Despite their environmental reputation, the Greens also emphasize the importance of social issues, and many of their policies feature leftist stances, with plans to end child poverty in NZ by 2014 and the rebuilding of Christchurch as major points of interest. Over the coming months, they’ll be collecting signatures for the nation-wide ‘Keep our Assets’ petition and striving for student fares on public transport. On the ecological side, the clean-up of rivers and lakes is a high priority, as is the conservation of NZ’s unique flora and fauna. Members have the added advantage of easily accessible MPs. Fan favourite Gareth Hughes has made appearances at student-led protests, alongside co-leaders Metiria Turei and Russel Norman. Despite lacking their own website and channels of communication, Greens@Vic work better as a grassroots unit, engaging with interested students through meetings, demonstrations, and social events.

Verdict: Friendly and passionate, Greens@Vic live and breathe all things environment. You’ll need to make the political commitment, but if you’re an ardent eco-lefty this is the group for you.

Society for Conservation Biology:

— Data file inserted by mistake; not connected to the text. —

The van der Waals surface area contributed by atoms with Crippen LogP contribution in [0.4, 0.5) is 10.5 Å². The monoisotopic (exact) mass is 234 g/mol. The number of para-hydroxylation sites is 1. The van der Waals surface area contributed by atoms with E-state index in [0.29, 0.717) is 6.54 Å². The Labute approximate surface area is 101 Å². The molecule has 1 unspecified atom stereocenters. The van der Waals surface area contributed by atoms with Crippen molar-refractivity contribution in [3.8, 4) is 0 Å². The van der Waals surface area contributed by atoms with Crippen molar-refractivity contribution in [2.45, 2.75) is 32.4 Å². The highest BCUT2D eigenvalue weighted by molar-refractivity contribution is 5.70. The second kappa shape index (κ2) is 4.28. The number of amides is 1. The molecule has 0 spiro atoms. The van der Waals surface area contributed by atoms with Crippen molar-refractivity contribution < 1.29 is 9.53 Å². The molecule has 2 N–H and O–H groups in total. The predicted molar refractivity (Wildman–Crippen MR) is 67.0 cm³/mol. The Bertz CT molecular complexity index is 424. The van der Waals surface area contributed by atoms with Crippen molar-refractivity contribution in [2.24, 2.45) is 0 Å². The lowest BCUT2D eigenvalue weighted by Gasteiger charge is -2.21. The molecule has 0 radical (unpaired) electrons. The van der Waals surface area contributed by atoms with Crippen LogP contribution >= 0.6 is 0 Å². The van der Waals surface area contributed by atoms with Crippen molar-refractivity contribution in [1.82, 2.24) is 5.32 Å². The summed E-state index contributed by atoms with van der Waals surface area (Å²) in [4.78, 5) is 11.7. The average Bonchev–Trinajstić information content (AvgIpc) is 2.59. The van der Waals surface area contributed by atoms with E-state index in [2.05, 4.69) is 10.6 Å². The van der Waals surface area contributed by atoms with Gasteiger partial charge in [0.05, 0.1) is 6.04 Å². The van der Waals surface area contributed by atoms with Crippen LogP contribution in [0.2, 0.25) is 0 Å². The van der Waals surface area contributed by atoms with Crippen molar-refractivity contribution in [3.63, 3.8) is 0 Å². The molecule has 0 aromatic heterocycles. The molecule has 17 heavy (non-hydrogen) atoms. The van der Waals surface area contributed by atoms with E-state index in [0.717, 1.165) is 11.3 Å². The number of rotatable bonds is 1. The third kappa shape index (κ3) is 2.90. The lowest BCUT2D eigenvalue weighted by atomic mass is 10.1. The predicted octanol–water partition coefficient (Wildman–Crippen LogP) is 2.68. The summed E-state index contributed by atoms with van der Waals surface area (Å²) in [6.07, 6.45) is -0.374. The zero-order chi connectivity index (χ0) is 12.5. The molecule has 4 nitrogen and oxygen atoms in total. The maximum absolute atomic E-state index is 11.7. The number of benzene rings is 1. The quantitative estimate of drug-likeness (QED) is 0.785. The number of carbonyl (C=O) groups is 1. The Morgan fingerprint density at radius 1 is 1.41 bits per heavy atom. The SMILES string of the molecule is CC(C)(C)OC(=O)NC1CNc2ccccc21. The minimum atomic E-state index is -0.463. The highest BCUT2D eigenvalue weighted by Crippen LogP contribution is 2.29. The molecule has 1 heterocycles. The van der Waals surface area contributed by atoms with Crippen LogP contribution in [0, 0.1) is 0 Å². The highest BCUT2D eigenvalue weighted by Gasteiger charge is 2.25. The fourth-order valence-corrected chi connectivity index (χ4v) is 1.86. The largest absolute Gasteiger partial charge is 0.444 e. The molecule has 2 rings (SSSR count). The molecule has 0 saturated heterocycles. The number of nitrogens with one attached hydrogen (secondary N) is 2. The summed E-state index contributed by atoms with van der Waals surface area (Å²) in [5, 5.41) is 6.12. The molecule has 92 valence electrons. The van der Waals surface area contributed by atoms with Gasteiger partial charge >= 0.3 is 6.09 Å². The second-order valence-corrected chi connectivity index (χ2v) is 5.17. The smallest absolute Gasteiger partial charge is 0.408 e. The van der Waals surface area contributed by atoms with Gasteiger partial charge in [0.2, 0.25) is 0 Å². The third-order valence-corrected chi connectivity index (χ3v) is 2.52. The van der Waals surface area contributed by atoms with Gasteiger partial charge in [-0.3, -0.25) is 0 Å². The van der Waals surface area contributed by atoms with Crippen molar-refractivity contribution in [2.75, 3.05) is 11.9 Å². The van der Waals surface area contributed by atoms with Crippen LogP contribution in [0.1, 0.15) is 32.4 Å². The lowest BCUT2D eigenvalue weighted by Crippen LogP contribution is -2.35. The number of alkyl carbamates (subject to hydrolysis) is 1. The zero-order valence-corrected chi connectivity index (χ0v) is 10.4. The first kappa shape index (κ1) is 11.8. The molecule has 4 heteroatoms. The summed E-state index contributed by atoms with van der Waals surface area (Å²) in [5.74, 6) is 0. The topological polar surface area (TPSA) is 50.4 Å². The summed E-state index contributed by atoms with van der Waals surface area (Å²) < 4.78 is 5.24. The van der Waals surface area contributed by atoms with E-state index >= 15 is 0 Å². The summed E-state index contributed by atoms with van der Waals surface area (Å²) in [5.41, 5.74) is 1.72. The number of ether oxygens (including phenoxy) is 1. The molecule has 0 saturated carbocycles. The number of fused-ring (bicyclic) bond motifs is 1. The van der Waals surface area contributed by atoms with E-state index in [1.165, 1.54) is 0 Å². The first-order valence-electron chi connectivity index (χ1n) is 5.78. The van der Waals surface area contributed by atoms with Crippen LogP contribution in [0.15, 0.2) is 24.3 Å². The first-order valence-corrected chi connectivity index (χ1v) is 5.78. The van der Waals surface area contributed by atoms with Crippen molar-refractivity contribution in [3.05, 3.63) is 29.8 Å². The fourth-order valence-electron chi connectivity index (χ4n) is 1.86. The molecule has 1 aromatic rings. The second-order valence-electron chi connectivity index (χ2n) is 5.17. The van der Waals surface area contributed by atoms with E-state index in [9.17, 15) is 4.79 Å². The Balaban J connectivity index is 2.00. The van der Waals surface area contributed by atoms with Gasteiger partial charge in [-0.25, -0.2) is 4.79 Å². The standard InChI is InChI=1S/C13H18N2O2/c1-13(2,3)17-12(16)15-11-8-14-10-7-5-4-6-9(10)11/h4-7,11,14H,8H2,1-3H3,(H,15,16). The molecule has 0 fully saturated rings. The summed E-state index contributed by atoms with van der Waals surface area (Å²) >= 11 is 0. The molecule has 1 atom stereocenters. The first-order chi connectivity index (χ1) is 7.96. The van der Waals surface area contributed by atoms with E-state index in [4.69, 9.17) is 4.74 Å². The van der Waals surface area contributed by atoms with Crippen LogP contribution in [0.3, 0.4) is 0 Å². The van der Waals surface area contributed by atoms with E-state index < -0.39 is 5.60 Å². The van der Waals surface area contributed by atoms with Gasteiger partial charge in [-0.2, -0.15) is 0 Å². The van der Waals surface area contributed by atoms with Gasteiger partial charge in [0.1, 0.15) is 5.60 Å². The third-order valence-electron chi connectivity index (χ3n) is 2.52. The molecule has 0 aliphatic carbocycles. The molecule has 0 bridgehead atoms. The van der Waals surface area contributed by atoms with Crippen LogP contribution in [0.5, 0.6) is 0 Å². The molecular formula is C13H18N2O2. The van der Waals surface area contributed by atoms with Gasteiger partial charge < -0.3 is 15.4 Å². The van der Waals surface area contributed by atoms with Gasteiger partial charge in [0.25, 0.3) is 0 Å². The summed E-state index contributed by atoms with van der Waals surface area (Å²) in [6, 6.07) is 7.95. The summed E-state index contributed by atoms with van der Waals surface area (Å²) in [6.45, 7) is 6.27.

The SCB is an international organization dedicated to probing the issues around the maintenance, loss, and restoration of biological diversity. The VUW chapter began on Salamanca Road in 2010 and is affiliated with Forest and Bird and the WCC. Their projects include Kumutoto restoration, where volunteers work in tandem with a WCC ranger to set up transect lines, bird and invertebrate counts, planting, and weed control. Since 2011, SCB has been operating alongside Forest and Bird to monitor a stretch of land on Island Bay. This also involves monitoring the penguins settled there and carrying out such duties as trapping, planting, and checking on the nests. Training is provided, and the SCB involves a dedicated team that take their responsibilities seriously. Recently, they completed a project with the Wellington Bird Rehabilitation Trust, feeding and caring for hundreds of fairy prions that washed ashore during a storm. The SCB is extremely hands-on, focusing less on political awareness and more on physically tending to the environment.

Verdict: A solid group, SCB is making positive changes in the Wellington area. Ideal for those willing to roll up their sleeves and get back to nature.


Generation Zero:
Meetings: Tuesdays, 5.30pm in SU216 below the Hunter Lounge. 


Meetings: Tuesdays, 1pm in SU219 below the Hunter Lounge.

Society for Conservation Biology:
Email: Mikey Willcox at